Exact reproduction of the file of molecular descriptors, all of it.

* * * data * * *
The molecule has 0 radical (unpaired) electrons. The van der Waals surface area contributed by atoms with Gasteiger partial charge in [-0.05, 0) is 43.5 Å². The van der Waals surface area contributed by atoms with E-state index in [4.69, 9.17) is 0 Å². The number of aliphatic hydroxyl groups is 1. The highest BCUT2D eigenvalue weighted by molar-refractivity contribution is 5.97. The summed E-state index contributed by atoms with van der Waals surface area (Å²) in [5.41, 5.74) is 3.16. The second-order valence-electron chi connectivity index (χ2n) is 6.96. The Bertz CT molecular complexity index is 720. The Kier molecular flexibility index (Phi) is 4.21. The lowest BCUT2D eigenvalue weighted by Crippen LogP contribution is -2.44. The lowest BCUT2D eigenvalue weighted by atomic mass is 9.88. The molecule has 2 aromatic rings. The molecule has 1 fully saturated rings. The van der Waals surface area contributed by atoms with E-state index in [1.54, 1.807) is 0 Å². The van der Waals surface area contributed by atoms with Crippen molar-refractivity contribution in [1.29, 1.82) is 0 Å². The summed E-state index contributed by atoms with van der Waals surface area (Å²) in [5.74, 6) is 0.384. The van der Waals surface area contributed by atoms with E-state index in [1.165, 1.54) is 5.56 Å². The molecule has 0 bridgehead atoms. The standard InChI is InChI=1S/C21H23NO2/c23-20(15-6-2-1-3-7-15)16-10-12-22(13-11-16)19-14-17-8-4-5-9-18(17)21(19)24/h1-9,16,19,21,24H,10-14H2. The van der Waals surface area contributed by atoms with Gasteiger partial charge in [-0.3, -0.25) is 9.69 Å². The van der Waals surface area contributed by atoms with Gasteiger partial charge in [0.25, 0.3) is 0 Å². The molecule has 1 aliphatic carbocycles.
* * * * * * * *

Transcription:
The molecule has 0 radical (unpaired) electrons. The van der Waals surface area contributed by atoms with Gasteiger partial charge in [-0.05, 0) is 43.5 Å². The van der Waals surface area contributed by atoms with E-state index in [4.69, 9.17) is 0 Å². The number of aliphatic hydroxyl groups is 1. The highest BCUT2D eigenvalue weighted by molar-refractivity contribution is 5.97. The summed E-state index contributed by atoms with van der Waals surface area (Å²) in [5.41, 5.74) is 3.16. The second-order valence-electron chi connectivity index (χ2n) is 6.96. The Bertz CT molecular complexity index is 720. The Kier molecular flexibility index (Phi) is 4.21. The lowest BCUT2D eigenvalue weighted by Crippen LogP contribution is -2.44. The lowest BCUT2D eigenvalue weighted by atomic mass is 9.88. The molecule has 2 aromatic rings. The molecule has 1 fully saturated rings. The van der Waals surface area contributed by atoms with E-state index in [1.54, 1.807) is 0 Å². The van der Waals surface area contributed by atoms with Crippen molar-refractivity contribution in [1.29, 1.82) is 0 Å². The summed E-state index contributed by atoms with van der Waals surface area (Å²) in [5.74, 6) is 0.384. The van der Waals surface area contributed by atoms with E-state index in [1.165, 1.54) is 5.56 Å². The molecule has 0 bridgehead atoms. The standard InChI is InChI=1S/C21H23NO2/c23-20(15-6-2-1-3-7-15)16-10-12-22(13-11-16)19-14-17-8-4-5-9-18(17)21(19)24/h1-9,16,19,21,24H,10-14H2. The van der Waals surface area contributed by atoms with Gasteiger partial charge in [-0.3, -0.25) is 9.69 Å². The van der Waals surface area contributed by atoms with Gasteiger partial charge in [0.25, 0.3) is 0 Å². The molecule has 1 aliphatic carbocycles.